However, very few electronic A/R solution providers offer a no-integration option. No integration means that data does not automatically come from the accounting system or ERP. Instead, A/R inputs the customer contact and amount due into the I2C solution, which then creates a payment request and empowers the customer to pay electronically. We have found that this type of solution is perfect for companies that have relatively low invoice volume, but want to leverage the advantages of digital solutions.
As vendors get closer to turning on an electronic accounts receivable solution, they wonder how their customers will react. Will they adopt the new technology? How difficult will it be for customers to learn the new interface? Are they open to changing behaviors?
These are very legitimate concerns. The customer drives the relationship and therefore has to come first. The good news is that, in our experience, customers have been very accepting of automated, electronic invoicing and payments, especially when there is a mobile option.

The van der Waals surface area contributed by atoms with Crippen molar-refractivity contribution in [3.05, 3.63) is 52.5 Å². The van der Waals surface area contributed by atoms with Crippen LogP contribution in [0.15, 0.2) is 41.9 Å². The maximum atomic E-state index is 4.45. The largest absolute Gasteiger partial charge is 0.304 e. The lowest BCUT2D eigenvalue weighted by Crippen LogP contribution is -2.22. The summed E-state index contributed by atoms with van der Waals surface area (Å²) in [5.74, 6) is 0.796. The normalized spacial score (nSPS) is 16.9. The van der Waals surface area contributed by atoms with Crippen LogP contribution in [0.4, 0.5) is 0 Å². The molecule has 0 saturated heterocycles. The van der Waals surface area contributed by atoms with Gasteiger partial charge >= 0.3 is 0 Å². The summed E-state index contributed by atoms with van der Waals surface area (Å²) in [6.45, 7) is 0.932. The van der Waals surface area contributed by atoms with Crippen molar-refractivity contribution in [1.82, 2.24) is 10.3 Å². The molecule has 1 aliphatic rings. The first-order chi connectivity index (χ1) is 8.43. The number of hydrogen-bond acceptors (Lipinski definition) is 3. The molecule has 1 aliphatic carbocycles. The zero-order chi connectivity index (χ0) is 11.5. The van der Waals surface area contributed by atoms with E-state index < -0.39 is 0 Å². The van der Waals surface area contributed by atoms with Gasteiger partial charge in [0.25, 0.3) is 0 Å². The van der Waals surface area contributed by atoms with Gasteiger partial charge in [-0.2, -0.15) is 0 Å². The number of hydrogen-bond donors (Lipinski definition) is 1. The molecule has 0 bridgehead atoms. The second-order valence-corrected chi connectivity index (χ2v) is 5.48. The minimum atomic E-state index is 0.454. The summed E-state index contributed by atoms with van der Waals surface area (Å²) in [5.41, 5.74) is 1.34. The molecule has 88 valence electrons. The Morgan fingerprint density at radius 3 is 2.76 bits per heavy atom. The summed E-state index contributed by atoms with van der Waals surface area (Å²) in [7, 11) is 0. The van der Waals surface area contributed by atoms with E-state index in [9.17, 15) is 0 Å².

There are two keys to driving customer adoption of an electronic A/R solution.
First, the interface has to be intuitive and easy to use.
Second, customer options have to be comprehensive – the ability to review invoices to line-item detail, pay invoices, delay payments to a near-term date, create payment plans, raise disputes, review account statements, and store multiple funding accounts, at least.